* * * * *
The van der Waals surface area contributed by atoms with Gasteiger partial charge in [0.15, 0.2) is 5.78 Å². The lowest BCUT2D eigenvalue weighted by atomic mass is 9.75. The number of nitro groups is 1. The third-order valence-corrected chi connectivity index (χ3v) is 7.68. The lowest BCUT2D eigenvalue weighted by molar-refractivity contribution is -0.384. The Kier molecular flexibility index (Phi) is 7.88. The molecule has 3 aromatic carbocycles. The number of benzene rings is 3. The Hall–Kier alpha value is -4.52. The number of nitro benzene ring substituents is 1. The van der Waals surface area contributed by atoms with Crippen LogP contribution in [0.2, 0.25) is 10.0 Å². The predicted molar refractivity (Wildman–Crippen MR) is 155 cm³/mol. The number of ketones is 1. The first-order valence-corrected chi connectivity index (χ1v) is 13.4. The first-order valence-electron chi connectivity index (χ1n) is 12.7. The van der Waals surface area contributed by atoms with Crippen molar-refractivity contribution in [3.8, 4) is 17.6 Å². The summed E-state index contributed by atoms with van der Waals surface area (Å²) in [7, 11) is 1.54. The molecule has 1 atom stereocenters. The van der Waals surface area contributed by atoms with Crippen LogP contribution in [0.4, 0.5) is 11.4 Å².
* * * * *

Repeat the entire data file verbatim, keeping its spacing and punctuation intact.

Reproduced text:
The van der Waals surface area contributed by atoms with Gasteiger partial charge in [0.15, 0.2) is 5.78 Å². The lowest BCUT2D eigenvalue weighted by atomic mass is 9.75. The number of nitro groups is 1. The third-order valence-corrected chi connectivity index (χ3v) is 7.68. The lowest BCUT2D eigenvalue weighted by molar-refractivity contribution is -0.384. The Kier molecular flexibility index (Phi) is 7.88. The molecule has 3 aromatic carbocycles. The number of benzene rings is 3. The Hall–Kier alpha value is -4.52. The number of nitro benzene ring substituents is 1. The van der Waals surface area contributed by atoms with Crippen LogP contribution in [0.2, 0.25) is 10.0 Å². The predicted molar refractivity (Wildman–Crippen MR) is 155 cm³/mol. The number of ketones is 1. The first-order valence-corrected chi connectivity index (χ1v) is 13.4. The first-order valence-electron chi connectivity index (χ1n) is 12.7. The van der Waals surface area contributed by atoms with Crippen molar-refractivity contribution in [3.8, 4) is 17.6 Å². The summed E-state index contributed by atoms with van der Waals surface area (Å²) in [7, 11) is 1.54. The molecule has 1 atom stereocenters. The van der Waals surface area contributed by atoms with Crippen LogP contribution in [0.4, 0.5) is 11.4 Å².